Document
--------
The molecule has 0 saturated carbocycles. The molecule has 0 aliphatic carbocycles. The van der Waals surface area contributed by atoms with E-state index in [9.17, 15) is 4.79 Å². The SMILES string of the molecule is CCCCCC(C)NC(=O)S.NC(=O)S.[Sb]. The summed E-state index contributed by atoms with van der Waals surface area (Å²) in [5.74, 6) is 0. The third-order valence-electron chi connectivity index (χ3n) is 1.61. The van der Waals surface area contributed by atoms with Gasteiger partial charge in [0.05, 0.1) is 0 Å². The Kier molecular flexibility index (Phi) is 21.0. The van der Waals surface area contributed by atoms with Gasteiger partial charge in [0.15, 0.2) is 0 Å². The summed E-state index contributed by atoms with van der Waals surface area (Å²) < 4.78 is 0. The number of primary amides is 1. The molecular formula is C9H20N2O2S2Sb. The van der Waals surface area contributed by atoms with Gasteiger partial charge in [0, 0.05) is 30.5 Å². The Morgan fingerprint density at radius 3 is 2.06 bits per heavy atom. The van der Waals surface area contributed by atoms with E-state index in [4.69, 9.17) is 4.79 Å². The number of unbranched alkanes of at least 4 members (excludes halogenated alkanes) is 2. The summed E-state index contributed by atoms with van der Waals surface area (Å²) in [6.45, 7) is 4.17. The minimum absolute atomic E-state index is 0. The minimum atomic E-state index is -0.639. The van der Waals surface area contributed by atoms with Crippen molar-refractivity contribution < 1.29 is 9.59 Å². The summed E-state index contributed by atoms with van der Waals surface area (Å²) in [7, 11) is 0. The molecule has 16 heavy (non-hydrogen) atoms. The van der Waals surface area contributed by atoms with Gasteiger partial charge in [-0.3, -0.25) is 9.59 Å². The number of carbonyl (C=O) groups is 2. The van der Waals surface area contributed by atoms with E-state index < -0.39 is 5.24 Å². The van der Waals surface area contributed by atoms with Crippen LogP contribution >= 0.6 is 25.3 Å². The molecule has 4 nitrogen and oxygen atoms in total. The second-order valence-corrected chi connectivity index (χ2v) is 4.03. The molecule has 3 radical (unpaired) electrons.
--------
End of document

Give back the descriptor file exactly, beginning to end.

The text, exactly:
The molecule has 0 saturated carbocycles. The molecule has 0 aliphatic carbocycles. The van der Waals surface area contributed by atoms with E-state index in [9.17, 15) is 4.79 Å². The SMILES string of the molecule is CCCCCC(C)NC(=O)S.NC(=O)S.[Sb]. The summed E-state index contributed by atoms with van der Waals surface area (Å²) in [5.74, 6) is 0. The third-order valence-electron chi connectivity index (χ3n) is 1.61. The van der Waals surface area contributed by atoms with Gasteiger partial charge in [0.05, 0.1) is 0 Å². The Kier molecular flexibility index (Phi) is 21.0. The van der Waals surface area contributed by atoms with Gasteiger partial charge in [0.15, 0.2) is 0 Å². The summed E-state index contributed by atoms with van der Waals surface area (Å²) < 4.78 is 0. The number of primary amides is 1. The molecular formula is C9H20N2O2S2Sb. The van der Waals surface area contributed by atoms with Gasteiger partial charge in [0, 0.05) is 30.5 Å². The Morgan fingerprint density at radius 3 is 2.06 bits per heavy atom. The van der Waals surface area contributed by atoms with E-state index in [4.69, 9.17) is 4.79 Å². The number of unbranched alkanes of at least 4 members (excludes halogenated alkanes) is 2. The summed E-state index contributed by atoms with van der Waals surface area (Å²) in [6.45, 7) is 4.17. The minimum absolute atomic E-state index is 0. The minimum atomic E-state index is -0.639. The van der Waals surface area contributed by atoms with Crippen molar-refractivity contribution < 1.29 is 9.59 Å². The summed E-state index contributed by atoms with van der Waals surface area (Å²) in [7, 11) is 0. The molecule has 16 heavy (non-hydrogen) atoms. The van der Waals surface area contributed by atoms with Gasteiger partial charge in [-0.3, -0.25) is 9.59 Å². The number of carbonyl (C=O) groups is 2. The van der Waals surface area contributed by atoms with E-state index < -0.39 is 5.24 Å². The van der Waals surface area contributed by atoms with Crippen LogP contribution >= 0.6 is 25.3 Å². The molecule has 4 nitrogen and oxygen atoms in total. The second-order valence-corrected chi connectivity index (χ2v) is 4.03. The molecule has 3 radical (unpaired) electrons.